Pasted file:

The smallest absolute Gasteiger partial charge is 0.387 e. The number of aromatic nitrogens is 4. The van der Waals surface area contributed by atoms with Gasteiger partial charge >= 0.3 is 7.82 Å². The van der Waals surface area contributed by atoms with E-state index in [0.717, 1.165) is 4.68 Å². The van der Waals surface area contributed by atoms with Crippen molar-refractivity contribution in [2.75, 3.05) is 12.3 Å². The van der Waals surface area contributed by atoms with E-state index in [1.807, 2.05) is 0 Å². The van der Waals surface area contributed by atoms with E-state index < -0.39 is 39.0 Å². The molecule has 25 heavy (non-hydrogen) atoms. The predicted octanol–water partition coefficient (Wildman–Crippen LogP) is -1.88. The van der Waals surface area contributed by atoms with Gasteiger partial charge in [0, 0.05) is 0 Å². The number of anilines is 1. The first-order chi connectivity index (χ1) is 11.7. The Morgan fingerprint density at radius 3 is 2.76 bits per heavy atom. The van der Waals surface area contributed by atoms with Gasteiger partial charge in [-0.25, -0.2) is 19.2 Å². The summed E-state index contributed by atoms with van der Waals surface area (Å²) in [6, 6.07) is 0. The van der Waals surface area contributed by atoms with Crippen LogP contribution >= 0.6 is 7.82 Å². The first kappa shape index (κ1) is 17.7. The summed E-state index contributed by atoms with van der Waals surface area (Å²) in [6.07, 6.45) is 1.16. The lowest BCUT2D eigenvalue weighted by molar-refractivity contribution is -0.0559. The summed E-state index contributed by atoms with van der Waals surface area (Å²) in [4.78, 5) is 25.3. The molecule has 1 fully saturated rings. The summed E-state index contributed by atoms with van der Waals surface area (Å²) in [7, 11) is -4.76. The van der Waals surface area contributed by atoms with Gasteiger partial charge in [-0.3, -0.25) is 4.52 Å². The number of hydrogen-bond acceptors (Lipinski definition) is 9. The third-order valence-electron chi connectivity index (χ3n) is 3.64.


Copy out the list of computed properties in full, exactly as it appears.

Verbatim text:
The smallest absolute Gasteiger partial charge is 0.387 e. The number of aromatic nitrogens is 4. The van der Waals surface area contributed by atoms with Gasteiger partial charge >= 0.3 is 7.82 Å². The van der Waals surface area contributed by atoms with E-state index in [0.717, 1.165) is 4.68 Å². The van der Waals surface area contributed by atoms with Crippen molar-refractivity contribution in [2.75, 3.05) is 12.3 Å². The van der Waals surface area contributed by atoms with E-state index in [1.807, 2.05) is 0 Å². The van der Waals surface area contributed by atoms with E-state index < -0.39 is 39.0 Å². The molecule has 25 heavy (non-hydrogen) atoms. The predicted octanol–water partition coefficient (Wildman–Crippen LogP) is -1.88. The van der Waals surface area contributed by atoms with Gasteiger partial charge in [0, 0.05) is 0 Å². The number of anilines is 1. The first-order chi connectivity index (χ1) is 11.7. The Morgan fingerprint density at radius 3 is 2.76 bits per heavy atom. The van der Waals surface area contributed by atoms with Gasteiger partial charge in [-0.25, -0.2) is 19.2 Å². The summed E-state index contributed by atoms with van der Waals surface area (Å²) in [6, 6.07) is 0. The van der Waals surface area contributed by atoms with Crippen LogP contribution >= 0.6 is 7.82 Å². The first kappa shape index (κ1) is 17.7. The summed E-state index contributed by atoms with van der Waals surface area (Å²) in [6.07, 6.45) is 1.16. The lowest BCUT2D eigenvalue weighted by molar-refractivity contribution is -0.0559. The summed E-state index contributed by atoms with van der Waals surface area (Å²) in [4.78, 5) is 25.3. The molecule has 1 fully saturated rings. The summed E-state index contributed by atoms with van der Waals surface area (Å²) in [7, 11) is -4.76. The van der Waals surface area contributed by atoms with Gasteiger partial charge in [-0.3, -0.25) is 4.52 Å². The number of hydrogen-bond acceptors (Lipinski definition) is 9. The third-order valence-electron chi connectivity index (χ3n) is 3.64.